Over 30 people have been infected with salmonella in the Bergen area in Norway, reports the local newspaper Bergens Tidende. They are suffering from nausea and diarrhoea. The epidemic could be the biggest of its kind in the world. Those infected all come from outlying districts, and have been in contact with hedgehogs. Salmonella with hedgehogs as the source is extremely rare.

It has only happened once before, also in Norway, in 1996 when 28 people were infected outside Moss, near the Oslo Fjord, a long way from the present outbreak. At that time everyone was surprised that hedgehogs were the cause of the infection.

However, now the Norwegian National Health Institute suspects that the same basic bacterium has been active for several years, and that the original source of infection is seagulls flying along the western coast of Norway.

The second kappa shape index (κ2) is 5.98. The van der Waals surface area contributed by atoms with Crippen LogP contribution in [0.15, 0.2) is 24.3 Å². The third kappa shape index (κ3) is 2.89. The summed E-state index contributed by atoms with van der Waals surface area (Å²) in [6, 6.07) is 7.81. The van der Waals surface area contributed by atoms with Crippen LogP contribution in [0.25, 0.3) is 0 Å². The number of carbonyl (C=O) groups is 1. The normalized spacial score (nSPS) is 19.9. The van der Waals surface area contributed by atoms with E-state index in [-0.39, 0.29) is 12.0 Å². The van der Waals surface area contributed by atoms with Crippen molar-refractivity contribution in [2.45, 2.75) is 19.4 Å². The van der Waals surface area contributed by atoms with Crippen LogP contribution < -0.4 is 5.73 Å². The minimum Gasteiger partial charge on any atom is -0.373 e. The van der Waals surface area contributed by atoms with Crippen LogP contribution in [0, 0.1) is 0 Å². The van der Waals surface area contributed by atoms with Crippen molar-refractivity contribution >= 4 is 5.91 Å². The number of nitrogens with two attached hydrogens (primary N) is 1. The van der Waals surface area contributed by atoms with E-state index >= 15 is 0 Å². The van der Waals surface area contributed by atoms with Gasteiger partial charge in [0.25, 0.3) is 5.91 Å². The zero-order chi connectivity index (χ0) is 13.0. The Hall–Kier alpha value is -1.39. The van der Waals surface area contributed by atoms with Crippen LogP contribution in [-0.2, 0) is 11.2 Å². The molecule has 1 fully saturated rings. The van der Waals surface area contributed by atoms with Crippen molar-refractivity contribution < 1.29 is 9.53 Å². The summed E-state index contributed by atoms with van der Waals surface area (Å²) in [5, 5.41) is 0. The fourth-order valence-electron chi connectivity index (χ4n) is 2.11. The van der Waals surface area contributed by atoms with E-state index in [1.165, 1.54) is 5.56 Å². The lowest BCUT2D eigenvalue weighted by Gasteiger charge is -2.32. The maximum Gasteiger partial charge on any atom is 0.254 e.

It appears that the infection has moved from Herøy parish, where 54 people were ill last winter, to Bergen. DNA tests show that the bacterium is the same type in both places. This is important, since there are more than 2,500 different salmonella bacteria. A dead seagull was found in the drinking water in Herøy, infected with the same bacterium as the one causing the current outbreak.

How the seagulls infected the hedgehogs is anyone’s guess. But, if seagulls are the cause, it will be very difficult to eradicate it, said consultant doctor Jørgen Lassen to Aftenposten, the national evening paper.

Nobody living in flats in the city of Bergen has been infected, just people who live out in the country where hedgehogs are around. Direct contact with the animals, or their excrement, which is brought into the house by people or pets, is probably the reason for the epidemic.